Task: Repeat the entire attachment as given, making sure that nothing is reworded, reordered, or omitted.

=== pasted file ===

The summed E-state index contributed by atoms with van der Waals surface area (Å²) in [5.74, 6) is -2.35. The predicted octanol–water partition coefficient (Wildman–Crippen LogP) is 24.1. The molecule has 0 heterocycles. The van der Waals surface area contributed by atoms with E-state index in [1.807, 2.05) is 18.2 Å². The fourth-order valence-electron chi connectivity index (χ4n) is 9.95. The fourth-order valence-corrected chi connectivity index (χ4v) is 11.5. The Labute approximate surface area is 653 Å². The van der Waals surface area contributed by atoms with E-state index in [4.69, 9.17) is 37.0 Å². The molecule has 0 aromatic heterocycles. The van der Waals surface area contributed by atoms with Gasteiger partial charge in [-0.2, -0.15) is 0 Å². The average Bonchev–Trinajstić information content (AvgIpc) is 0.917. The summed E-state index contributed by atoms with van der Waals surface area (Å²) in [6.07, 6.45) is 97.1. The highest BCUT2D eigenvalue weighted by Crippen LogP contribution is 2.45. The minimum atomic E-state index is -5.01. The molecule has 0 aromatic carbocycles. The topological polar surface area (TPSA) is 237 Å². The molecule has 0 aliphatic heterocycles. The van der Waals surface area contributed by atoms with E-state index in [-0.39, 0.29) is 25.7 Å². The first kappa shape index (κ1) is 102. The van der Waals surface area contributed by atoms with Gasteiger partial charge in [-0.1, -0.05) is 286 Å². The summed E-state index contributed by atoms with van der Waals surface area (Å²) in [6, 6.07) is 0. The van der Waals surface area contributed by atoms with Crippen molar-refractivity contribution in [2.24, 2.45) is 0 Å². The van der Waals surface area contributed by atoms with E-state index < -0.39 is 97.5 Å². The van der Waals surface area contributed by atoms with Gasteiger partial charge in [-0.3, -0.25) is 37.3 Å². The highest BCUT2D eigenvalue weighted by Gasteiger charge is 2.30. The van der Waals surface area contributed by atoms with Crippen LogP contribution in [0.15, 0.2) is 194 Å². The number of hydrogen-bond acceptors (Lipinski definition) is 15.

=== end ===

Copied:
The summed E-state index contributed by atoms with van der Waals surface area (Å²) in [5.74, 6) is -2.35. The predicted octanol–water partition coefficient (Wildman–Crippen LogP) is 24.1. The molecule has 0 heterocycles. The van der Waals surface area contributed by atoms with E-state index in [1.807, 2.05) is 18.2 Å². The fourth-order valence-electron chi connectivity index (χ4n) is 9.95. The fourth-order valence-corrected chi connectivity index (χ4v) is 11.5. The Labute approximate surface area is 653 Å². The van der Waals surface area contributed by atoms with E-state index in [4.69, 9.17) is 37.0 Å². The molecule has 0 aromatic heterocycles. The van der Waals surface area contributed by atoms with Gasteiger partial charge in [-0.2, -0.15) is 0 Å². The average Bonchev–Trinajstić information content (AvgIpc) is 0.917. The summed E-state index contributed by atoms with van der Waals surface area (Å²) in [6.07, 6.45) is 97.1. The highest BCUT2D eigenvalue weighted by Crippen LogP contribution is 2.45. The minimum atomic E-state index is -5.01. The molecule has 0 aromatic carbocycles. The topological polar surface area (TPSA) is 237 Å². The molecule has 0 aliphatic heterocycles. The van der Waals surface area contributed by atoms with E-state index in [-0.39, 0.29) is 25.7 Å². The first kappa shape index (κ1) is 102. The van der Waals surface area contributed by atoms with Gasteiger partial charge in [-0.1, -0.05) is 286 Å². The summed E-state index contributed by atoms with van der Waals surface area (Å²) in [6, 6.07) is 0. The van der Waals surface area contributed by atoms with Crippen molar-refractivity contribution in [2.24, 2.45) is 0 Å². The van der Waals surface area contributed by atoms with E-state index < -0.39 is 97.5 Å². The van der Waals surface area contributed by atoms with Gasteiger partial charge in [-0.3, -0.25) is 37.3 Å². The highest BCUT2D eigenvalue weighted by Gasteiger charge is 2.30. The van der Waals surface area contributed by atoms with Crippen LogP contribution in [0.15, 0.2) is 194 Å². The number of hydrogen-bond acceptors (Lipinski definition) is 15.